The Genuine Imitation

“Marketers have convinced these kids that they need a specfic set of physical attributes, and that their own qualities must be obviated. For the large subcultures of teens who self-brand into look-alikes with tiny waistlines, bulging biceps, deracinated noses, and copious breasts, the supposed freedom of self-creation is not a freedom at all. What they have is consumer choice, no substitute for free will.” — Alissa Quart, Branded: The Buying and Selling of Teenagers (2003)

I have been reading in the book from which the above quote is taken. Anyone who believes that branding is ineffective presumably hasn’t read Quart’s persuasive book. But I was particularly struck by this passage. Something crystallised in my mind when I read that last sentence — the meaning of the “genuine imitation” reality foisted on us by mass advertising and it’s implications in understanding “technocratic shamanism”. That’s it exactly! The ideology of “consumer choice” within the Universal Market has been substituted for the ideals of free-will and self-determination. And this market ideology intersects nicely with Fukuyama’s “end of history” proposal as well as Jensen’s “Dream Society” as “final form of human society”.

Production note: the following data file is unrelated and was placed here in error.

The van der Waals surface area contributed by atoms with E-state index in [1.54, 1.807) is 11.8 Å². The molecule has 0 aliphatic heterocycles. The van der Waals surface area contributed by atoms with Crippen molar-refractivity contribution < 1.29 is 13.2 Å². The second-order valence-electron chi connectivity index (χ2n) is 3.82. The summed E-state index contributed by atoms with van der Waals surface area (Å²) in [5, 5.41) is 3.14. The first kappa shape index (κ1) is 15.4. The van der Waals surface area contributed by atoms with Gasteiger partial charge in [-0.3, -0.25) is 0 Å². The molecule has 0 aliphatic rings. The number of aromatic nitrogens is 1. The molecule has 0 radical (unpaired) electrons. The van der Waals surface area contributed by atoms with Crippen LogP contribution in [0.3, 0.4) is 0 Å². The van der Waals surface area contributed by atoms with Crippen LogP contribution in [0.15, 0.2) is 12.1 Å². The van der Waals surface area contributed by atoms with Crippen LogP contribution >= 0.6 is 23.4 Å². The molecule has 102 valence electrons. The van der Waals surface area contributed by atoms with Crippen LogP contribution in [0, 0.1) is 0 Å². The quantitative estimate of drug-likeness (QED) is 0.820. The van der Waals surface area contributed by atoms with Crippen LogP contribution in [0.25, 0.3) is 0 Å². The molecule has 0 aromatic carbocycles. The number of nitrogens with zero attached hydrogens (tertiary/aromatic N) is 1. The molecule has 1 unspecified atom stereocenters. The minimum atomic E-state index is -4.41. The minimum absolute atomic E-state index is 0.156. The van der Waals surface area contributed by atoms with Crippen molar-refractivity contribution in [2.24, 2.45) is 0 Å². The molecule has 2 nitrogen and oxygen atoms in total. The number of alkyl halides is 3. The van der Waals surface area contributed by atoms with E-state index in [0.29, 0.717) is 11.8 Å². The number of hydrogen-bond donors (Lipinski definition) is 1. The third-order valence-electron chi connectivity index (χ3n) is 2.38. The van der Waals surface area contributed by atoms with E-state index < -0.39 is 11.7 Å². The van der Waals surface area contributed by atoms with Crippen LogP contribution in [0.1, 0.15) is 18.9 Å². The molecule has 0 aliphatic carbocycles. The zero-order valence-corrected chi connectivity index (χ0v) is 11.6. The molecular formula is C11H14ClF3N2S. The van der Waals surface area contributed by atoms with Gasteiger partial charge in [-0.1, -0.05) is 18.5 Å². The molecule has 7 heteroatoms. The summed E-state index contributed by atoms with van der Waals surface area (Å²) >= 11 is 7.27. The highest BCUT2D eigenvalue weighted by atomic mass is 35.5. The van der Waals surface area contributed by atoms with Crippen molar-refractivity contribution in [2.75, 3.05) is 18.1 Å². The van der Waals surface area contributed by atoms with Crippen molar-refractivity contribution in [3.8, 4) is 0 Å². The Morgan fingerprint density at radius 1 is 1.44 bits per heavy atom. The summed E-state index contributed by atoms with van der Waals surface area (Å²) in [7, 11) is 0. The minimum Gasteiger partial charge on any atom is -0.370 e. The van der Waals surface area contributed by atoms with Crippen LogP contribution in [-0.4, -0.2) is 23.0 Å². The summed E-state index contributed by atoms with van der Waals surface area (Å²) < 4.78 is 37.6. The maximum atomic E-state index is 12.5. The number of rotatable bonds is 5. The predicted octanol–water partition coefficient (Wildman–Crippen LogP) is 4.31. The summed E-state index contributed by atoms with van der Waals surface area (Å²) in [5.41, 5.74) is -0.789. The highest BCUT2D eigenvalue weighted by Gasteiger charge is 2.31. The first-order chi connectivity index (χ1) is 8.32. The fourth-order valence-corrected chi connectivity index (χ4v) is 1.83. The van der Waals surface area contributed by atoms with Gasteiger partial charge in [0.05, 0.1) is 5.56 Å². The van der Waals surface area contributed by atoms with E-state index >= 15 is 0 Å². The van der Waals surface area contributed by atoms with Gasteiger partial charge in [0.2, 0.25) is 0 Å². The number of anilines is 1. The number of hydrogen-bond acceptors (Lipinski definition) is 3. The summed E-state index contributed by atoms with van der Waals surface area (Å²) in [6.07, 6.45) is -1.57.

That last sentence alone, in the quote from Quart, was worth the price of the book. It also underscores Rosenstock-Huessy’s complaint against the Cartesian mind of metaphysical dualism in his essay “Farewell to Descartes” — the distortion of human nature and social reality brought about by the subject-object, Ego-It relation when applied, especially, to the life and social sciences.